particularly wedded to the platform
where they where they already are with
their other accounts so if they’re
already a Schwab person well then that’s
that’s understandable and we’re happy to
work with someone on Schwab but if they
are agnostic to platform we prefer to
point them towards folio because because
it’s automated we’re able to get their
overall fee down a little bit
oh because of the trading costs the
folio does it differently yep oh and
folio suit just has lower custody fees
than most of the big banks gotcha oh
that’s good to know that I’m kind of new
this year to the folio system I hadn’t
heard of that before where you just
overlay and have the stocks it’s it’s
pretty slick it is it is you know so
every time we change one of our models
in one of our five separate account
strategies we simply upload that update
to folio and it takes care of all the
accounts that where we are listed as the
manager underneath so it’s really very
slick and convenient and we can do it
therefore for a relatively low cost
gotcha and then your portfolio’s are
those do they very much I mean they’re
all new economy so I’d imagine there’s
quite a bit of overlap yeah you know
they all do flow from the same thesis
everything’s next economics right which
means never buy the causes of a systemic
risk always buy the solutions to the
systemic risks so we we’ve always been
fossil free we’ve always just looked for
the things that are driving productivity
gains and innovation and renewable
energies of course we love waste to
value and then increasingly we think
about inequality as a systemic risk so
we’re trying to make investments that
address that as well
and so yeah every strategy we manage
does flow from that same philosophy and
the way that they differ is what they’re
designed to do in terms of their long
term goals of the account holder so our
growth and income portfolio we right now
we have it yielding a little over 5%
dividend yield and so that’s for people
looking for a little bit of income or
who maybe aren’t as excited by the
volatility and our other strategies the
one that we have co-branded with the
Sierra Club Sierra Club Green alpha
predictably name is our most
concentrated and therefore the most
volatile and it has been known to you
know have a 100% year which would get in
2013 I believe oh you know or have a
meaningfully negative year overall it’s
average annuals are good but the
volatility around that Center you know
is a lot sure
and then probably our most popular
separate account is our Green alpha next
economy index we call it again extra
short and that has every stock in it
that we deem to live in the next economy
and also pass our bottom up process and
therefore be deemed by us to be
investment worthy so that’s basically
the whole that’s that’s our attempt to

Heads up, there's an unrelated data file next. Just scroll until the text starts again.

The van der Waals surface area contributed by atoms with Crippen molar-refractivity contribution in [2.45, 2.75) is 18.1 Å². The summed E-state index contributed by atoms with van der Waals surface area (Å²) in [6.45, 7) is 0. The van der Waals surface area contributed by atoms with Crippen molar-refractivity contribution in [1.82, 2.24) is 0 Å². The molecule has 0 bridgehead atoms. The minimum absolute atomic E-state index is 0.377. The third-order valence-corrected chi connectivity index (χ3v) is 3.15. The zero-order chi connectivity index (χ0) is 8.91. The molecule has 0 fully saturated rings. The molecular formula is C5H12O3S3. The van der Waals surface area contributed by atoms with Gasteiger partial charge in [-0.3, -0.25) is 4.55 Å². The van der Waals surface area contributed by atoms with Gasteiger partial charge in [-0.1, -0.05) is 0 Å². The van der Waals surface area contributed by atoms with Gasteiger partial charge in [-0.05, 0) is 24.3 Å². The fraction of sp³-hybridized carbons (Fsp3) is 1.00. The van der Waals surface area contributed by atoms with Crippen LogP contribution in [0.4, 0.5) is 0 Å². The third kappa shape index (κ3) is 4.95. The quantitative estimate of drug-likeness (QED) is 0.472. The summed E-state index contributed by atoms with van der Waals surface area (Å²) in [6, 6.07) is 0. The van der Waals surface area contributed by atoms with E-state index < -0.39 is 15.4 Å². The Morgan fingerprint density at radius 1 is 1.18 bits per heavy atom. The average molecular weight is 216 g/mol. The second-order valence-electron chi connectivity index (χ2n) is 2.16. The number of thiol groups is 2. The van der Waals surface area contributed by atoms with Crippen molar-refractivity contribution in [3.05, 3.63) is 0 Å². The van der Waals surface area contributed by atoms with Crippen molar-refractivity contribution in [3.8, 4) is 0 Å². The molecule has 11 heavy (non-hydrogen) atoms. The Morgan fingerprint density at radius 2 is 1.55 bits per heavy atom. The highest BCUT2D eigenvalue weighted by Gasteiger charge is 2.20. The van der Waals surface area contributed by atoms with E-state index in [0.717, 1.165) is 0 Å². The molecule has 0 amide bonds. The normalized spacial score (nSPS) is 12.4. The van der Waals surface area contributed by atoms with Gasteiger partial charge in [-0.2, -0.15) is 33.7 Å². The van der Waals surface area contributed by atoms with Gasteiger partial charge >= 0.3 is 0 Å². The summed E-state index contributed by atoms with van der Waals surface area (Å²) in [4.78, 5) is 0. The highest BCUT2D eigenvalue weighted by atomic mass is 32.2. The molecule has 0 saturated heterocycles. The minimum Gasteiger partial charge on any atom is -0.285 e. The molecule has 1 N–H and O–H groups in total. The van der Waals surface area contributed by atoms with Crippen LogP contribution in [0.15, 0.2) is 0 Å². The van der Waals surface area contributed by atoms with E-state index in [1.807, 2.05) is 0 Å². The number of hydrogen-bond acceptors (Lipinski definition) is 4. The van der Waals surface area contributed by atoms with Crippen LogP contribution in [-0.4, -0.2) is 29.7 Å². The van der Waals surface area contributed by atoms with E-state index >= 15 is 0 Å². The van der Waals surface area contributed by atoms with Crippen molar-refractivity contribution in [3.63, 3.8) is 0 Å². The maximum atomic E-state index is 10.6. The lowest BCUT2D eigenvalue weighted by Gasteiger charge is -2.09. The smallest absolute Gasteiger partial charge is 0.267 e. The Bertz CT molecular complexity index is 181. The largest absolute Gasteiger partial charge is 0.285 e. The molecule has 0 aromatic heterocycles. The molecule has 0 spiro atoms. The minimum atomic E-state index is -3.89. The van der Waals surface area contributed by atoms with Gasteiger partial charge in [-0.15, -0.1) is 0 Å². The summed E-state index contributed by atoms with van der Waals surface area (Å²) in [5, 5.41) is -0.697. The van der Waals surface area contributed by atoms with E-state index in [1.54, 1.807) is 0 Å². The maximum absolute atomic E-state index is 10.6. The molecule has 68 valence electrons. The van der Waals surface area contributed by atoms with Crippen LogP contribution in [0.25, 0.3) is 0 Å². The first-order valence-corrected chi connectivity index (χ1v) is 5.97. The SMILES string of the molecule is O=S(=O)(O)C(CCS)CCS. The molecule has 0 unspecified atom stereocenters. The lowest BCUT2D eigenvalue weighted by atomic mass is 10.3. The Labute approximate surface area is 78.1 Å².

get our arms around the whole next
economy right if you like that’s our S&P
500 for the future and I saw a lot of
them have maybe 20% foreign to so you do
try to get global we sure do and in the
in the next economy index were more like
35 percent foreign by weight and by
source of revenues it’s over half and we
think we think that’s important you know
there’s a few reasons for that there’s
normal reasons just geographical
diversification is good for risk
management but also when you’re talking
about next economy names you know you
mentioned renewable energy well there
are some places that are still a little
bit intransigent when it comes to that
you know we have tariffs on solar in
this country so it’s really nice some of
my solar manufacturers have most of
their distribution in Southeast Asia
they you know they’re not confronted
with that and they’re still making
plenty of money so that’s kind of that’s
part of what I meant when I mentioned
earlier that renewables are tricky right
now and you’ve really got a through your
homework to pick the ones that have the
best shot at being the winners yeah some
of these I could see being a longer play
I mean eventually you know we’re getting
off the fossil fuels but it could be
along depending on administration’s and
yeah government policies it could be
whatever not a straight line yeah that’s
right you know when I mentioned that it
looks like solar is poised globally to
have you know a 25 X growth in its
over the next couple of decades you know
I don’t think any serious economist or
thinker disputes that but you’re right
it’s not gonna be a straight line it’s
gonna be uneven it’s gonna be lumpy it’s
gonna be tricky so you definitely want
to benefit from that growth but you
really have to have your eye right on it
all the time yeah to really get the
benefit from it and then the other side
is equally true
you know fossil fuels will be phased out
and at least greatly diminished over the
next couple three decades but that also
won’t be a straight line you know
sometimes people ask me hey why don’t
you have a long short strategy and get
short the causes of our big risks right
so fossil fuels and internal combustion
engines and you know globally more
volatility in there that just scares me